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Zach Leatherman

Javascript Objects are NOT JSON

09 May 2008 Read in about 2 minutes

The headline should more accurately read “Javascript Objects are not necessarily JSON.” But that waters it down a bit, don’t you think?

I know this has been posted a few times before, but this is not something I knew until recently, and after learning it, have noticed quite a few other people doing it wrong as well. So, to risk adding another reverb to the echo chamber, I’ll post a link to a good explanation by Jesse Skinner on the specifics of the JSON specification.

The main point here is that all object keys and strings in JSON must have double quotes. I encourage you to look through the train track specification to verify for yourself.

If you try to use Captain Crockford’s JSON Parser, it won’t parse your string with single quotes or (un/single)-quoted object keys. His parser has a nice regex checker built-in (and a walker callback to let you parse date strings into Date() objects). It’s a good way to verify that external data, or a data source not under your control, is safe to eval and use in your own code.

Here are a few quick examples:

Valid JSON

{"myKey": "myString"}

Don’t use single quotes. Don’t use unquoted object keys.

Invalid JSON

{myKey: "myString"}
{'myKey': 'myString'}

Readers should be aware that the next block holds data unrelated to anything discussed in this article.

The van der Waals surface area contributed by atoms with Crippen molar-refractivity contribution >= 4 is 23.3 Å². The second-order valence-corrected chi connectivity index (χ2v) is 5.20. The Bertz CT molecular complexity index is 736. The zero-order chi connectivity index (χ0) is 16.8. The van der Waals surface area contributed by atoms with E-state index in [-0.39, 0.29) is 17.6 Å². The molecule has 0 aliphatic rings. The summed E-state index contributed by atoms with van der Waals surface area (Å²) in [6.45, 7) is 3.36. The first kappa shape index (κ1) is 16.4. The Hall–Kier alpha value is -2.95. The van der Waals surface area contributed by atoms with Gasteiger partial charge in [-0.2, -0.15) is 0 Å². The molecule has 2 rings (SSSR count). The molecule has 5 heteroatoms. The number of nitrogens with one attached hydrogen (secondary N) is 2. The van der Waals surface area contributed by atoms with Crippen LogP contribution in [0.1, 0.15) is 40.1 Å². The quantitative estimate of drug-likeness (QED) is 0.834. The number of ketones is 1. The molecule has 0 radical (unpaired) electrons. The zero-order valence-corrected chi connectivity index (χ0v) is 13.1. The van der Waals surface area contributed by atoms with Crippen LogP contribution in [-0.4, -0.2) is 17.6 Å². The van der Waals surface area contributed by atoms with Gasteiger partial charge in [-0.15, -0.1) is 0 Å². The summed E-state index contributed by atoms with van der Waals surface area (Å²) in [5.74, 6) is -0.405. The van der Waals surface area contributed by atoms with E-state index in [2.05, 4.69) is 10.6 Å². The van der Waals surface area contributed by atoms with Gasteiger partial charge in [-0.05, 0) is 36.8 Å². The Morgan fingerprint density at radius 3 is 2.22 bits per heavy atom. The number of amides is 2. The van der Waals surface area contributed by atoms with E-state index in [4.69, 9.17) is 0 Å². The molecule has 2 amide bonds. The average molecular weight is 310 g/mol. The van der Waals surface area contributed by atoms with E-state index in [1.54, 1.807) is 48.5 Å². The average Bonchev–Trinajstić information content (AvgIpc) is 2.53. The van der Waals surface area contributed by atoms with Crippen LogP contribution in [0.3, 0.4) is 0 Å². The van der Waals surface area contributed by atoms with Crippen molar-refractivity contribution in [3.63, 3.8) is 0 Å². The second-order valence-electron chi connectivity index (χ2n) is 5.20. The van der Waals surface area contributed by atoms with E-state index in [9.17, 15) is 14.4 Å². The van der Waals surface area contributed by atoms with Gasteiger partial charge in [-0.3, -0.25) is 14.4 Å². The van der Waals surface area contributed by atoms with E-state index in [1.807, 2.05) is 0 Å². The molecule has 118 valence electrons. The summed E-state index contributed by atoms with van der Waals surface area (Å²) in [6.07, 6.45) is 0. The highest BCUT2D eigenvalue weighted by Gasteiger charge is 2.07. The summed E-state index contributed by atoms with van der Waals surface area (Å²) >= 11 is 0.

Credits to Jonathan Snook for the initial write-up and Crockford for formalizing JSON.


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Comment modified by admin.

Javascript objects are not JSON full stop. JSON is a means of representing Javascript data in plain text format. JSON is text, Javascript objects are... well... Javascript objects!

Saying they are alike is like saying that by me sending you the text "$1M Australian dollars" I have given you a million dollars. I'll give you details on how you can give that million bucks back to me via a wire transfer if you care to argue your point of view any further. ;-)

Zach Leatherman

02 Jul 2008 at 12:21PM

I think you are making a critical mistake in assuming that the things that you have learned in the past are obvious to everyone.

Thanks for your comment.

It's funny - I've known JSON for a while, but it wasn't until recently (last year, I think?) that I realized just how strict the JSON standard actually is.